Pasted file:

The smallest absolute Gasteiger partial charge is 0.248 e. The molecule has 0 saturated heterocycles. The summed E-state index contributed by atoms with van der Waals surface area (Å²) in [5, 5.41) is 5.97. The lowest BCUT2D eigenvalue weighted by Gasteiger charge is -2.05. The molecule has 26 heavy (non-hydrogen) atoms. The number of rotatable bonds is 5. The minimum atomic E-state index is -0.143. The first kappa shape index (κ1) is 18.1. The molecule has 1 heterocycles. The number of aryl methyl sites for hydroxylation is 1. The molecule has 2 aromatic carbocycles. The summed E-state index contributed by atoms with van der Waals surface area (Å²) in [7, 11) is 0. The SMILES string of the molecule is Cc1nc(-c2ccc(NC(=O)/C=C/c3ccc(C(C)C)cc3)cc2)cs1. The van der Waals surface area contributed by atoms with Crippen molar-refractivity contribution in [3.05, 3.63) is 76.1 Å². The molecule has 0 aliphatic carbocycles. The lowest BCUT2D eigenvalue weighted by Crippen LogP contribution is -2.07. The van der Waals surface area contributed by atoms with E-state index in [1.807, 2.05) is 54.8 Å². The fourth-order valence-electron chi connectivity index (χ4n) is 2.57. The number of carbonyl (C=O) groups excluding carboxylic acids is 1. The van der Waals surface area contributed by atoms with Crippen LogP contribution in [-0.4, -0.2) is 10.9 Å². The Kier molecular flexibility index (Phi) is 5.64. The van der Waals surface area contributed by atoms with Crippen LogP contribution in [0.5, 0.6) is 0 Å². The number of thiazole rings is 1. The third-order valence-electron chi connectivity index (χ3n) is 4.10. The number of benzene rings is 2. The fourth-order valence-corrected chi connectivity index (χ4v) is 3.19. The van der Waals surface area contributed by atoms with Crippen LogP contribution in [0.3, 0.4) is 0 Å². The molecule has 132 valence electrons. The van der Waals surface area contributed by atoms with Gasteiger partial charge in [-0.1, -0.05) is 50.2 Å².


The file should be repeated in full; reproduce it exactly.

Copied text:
The smallest absolute Gasteiger partial charge is 0.248 e. The molecule has 0 saturated heterocycles. The summed E-state index contributed by atoms with van der Waals surface area (Å²) in [5, 5.41) is 5.97. The lowest BCUT2D eigenvalue weighted by Gasteiger charge is -2.05. The molecule has 26 heavy (non-hydrogen) atoms. The number of rotatable bonds is 5. The minimum atomic E-state index is -0.143. The first kappa shape index (κ1) is 18.1. The molecule has 1 heterocycles. The number of aryl methyl sites for hydroxylation is 1. The molecule has 2 aromatic carbocycles. The summed E-state index contributed by atoms with van der Waals surface area (Å²) in [7, 11) is 0. The SMILES string of the molecule is Cc1nc(-c2ccc(NC(=O)/C=C/c3ccc(C(C)C)cc3)cc2)cs1. The van der Waals surface area contributed by atoms with Crippen molar-refractivity contribution in [3.05, 3.63) is 76.1 Å². The molecule has 0 aliphatic carbocycles. The lowest BCUT2D eigenvalue weighted by Crippen LogP contribution is -2.07. The van der Waals surface area contributed by atoms with E-state index in [1.807, 2.05) is 54.8 Å². The fourth-order valence-electron chi connectivity index (χ4n) is 2.57. The number of carbonyl (C=O) groups excluding carboxylic acids is 1. The van der Waals surface area contributed by atoms with Crippen LogP contribution in [-0.4, -0.2) is 10.9 Å². The Kier molecular flexibility index (Phi) is 5.64. The van der Waals surface area contributed by atoms with Crippen LogP contribution in [0.5, 0.6) is 0 Å². The number of thiazole rings is 1. The third-order valence-electron chi connectivity index (χ3n) is 4.10. The number of benzene rings is 2. The fourth-order valence-corrected chi connectivity index (χ4v) is 3.19. The van der Waals surface area contributed by atoms with Crippen LogP contribution in [0.3, 0.4) is 0 Å². The molecule has 132 valence electrons. The van der Waals surface area contributed by atoms with Gasteiger partial charge in [-0.1, -0.05) is 50.2 Å².